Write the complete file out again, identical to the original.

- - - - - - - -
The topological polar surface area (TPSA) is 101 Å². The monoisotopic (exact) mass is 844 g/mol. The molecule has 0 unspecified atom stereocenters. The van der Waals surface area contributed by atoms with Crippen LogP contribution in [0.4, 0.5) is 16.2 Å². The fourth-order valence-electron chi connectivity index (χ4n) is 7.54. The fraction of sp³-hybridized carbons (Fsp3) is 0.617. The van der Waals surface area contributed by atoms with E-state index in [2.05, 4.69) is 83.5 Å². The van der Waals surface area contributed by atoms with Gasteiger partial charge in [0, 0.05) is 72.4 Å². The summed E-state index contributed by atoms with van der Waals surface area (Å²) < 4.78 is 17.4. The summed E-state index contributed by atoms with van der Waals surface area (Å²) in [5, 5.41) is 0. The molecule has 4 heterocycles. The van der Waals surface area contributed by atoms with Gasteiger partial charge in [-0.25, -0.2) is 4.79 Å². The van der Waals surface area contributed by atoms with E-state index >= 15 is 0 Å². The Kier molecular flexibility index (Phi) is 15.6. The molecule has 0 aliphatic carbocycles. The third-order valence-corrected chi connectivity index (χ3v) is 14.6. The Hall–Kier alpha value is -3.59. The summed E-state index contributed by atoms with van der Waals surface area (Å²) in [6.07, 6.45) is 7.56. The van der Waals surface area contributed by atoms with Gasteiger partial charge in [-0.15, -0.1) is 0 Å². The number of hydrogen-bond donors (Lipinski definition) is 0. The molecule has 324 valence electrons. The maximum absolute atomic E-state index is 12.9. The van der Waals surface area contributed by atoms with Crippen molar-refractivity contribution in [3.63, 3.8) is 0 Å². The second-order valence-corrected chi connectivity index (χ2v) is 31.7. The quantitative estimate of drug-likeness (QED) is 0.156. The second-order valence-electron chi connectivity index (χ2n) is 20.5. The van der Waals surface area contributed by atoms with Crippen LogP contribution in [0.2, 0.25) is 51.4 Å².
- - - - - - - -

The topological polar surface area (TPSA) is 101 Å². The monoisotopic (exact) mass is 844 g/mol. The molecule has 0 unspecified atom stereocenters. The van der Waals surface area contributed by atoms with Crippen LogP contribution in [0.4, 0.5) is 16.2 Å². The fourth-order valence-electron chi connectivity index (χ4n) is 7.54. The fraction of sp³-hybridized carbons (Fsp3) is 0.617. The van der Waals surface area contributed by atoms with E-state index in [2.05, 4.69) is 83.5 Å². The van der Waals surface area contributed by atoms with Gasteiger partial charge in [0, 0.05) is 72.4 Å². The summed E-state index contributed by atoms with van der Waals surface area (Å²) < 4.78 is 17.4. The summed E-state index contributed by atoms with van der Waals surface area (Å²) in [5, 5.41) is 0. The molecule has 4 heterocycles. The van der Waals surface area contributed by atoms with Gasteiger partial charge in [-0.25, -0.2) is 4.79 Å². The van der Waals surface area contributed by atoms with E-state index >= 15 is 0 Å². The Kier molecular flexibility index (Phi) is 15.6. The molecule has 0 aliphatic carbocycles. The third-order valence-corrected chi connectivity index (χ3v) is 14.6. The Hall–Kier alpha value is -3.59. The summed E-state index contributed by atoms with van der Waals surface area (Å²) in [6.07, 6.45) is 7.56. The van der Waals surface area contributed by atoms with Gasteiger partial charge in [-0.15, -0.1) is 0 Å². The number of hydrogen-bond donors (Lipinski definition) is 0. The molecule has 324 valence electrons. The maximum absolute atomic E-state index is 12.9. The van der Waals surface area contributed by atoms with Crippen molar-refractivity contribution in [3.63, 3.8) is 0 Å². The second-order valence-corrected chi connectivity index (χ2v) is 31.7. The quantitative estimate of drug-likeness (QED) is 0.156. The second-order valence-electron chi connectivity index (χ2n) is 20.5. The van der Waals surface area contributed by atoms with Crippen LogP contribution in [0.2, 0.25) is 51.4 Å².